Auburn stuck to the formula that had worked out all weekend and took half 8-7. Georgia was trailing at halftime for the first time in a month, with Parker Bray playing nearly every single point in that same timespan.
“Parker played every point of the tournament except one,” said Georgia coach Nathan Kelley. “If we could win without him doing that it would be great, but with a roster of 17 people it wasn’t really looking good.”
In the second half, the Aetos depth took over. The defense was unrelenting against a team that was already gassed. Robert Alongi, Sam Murphree, Martin Newman, and Dusty Register were only some of the flying athletes that cultivated the nightmare for the Georgia offense. When UGA managed an offensive hold, a well-rested Eric Sjostrom and Michael Volz had total control of the field for Auburn’s offensive responses. They easily adapted to Georgia, who switched to a person defense when the zone failed to create opportunities.
There were just too many battles to fight for Georgia. There were too many bodies from Auburn, too big of a wave to withstand.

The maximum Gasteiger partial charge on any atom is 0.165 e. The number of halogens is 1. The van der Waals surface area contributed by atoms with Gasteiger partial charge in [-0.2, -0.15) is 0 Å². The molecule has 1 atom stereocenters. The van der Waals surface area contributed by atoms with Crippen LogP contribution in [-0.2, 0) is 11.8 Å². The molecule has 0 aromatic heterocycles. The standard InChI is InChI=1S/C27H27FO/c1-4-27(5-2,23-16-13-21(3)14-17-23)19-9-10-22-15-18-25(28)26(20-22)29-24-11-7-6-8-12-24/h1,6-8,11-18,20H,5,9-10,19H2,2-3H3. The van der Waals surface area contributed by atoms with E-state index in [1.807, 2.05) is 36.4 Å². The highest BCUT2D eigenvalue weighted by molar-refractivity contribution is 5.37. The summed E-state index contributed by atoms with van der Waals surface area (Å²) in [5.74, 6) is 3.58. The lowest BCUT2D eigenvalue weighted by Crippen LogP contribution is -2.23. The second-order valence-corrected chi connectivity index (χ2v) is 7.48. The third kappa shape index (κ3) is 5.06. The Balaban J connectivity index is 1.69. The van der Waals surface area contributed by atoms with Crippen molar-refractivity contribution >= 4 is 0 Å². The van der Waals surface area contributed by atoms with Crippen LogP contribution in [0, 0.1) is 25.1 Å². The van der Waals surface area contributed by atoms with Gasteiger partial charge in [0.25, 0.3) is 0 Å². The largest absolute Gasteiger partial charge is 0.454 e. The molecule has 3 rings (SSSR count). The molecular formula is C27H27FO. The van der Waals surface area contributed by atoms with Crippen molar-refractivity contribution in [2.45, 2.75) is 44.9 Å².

Martin Newman let go a short scoober for the 10-7 break, and the lid was off. A timeout near the end zone set up a floaty flick from Eric Sjostrom to Sam Murphree. He made the catch, and after a short breath from the Auburn faithful, they rushed the field to celebrate.
Auburn closed out the regional final with a 7-1 run on the 12th ranked team in the nation. Their 15-8 win meant that no team scored double digits on them all weekend. For the third straight year, Auburn is going to the College Championships.
“This is the best game we’ve had all season,” Sjostrom said. “I think we can do better, we left some breaks on the table.”
There was nothing flukey about this upset. From start to finish, Auburn looked clean on offense and ferocious on defense. Game-changing plays were being made by people unheard of by the rest of the region, and they put together a comprehensive final gameplan to win them the title.
“I think we can win Nationals,” Sjostrom said. “I think we’re the best team in the nation right now.”
Every good captain of a Nationals team will say that to a reporter and to their team. But there’s something about hearing that come from Auburn that forces pause as a thought creeps into the minds of everyone who witnessed the Regional final.
Georgia Climbs to the Final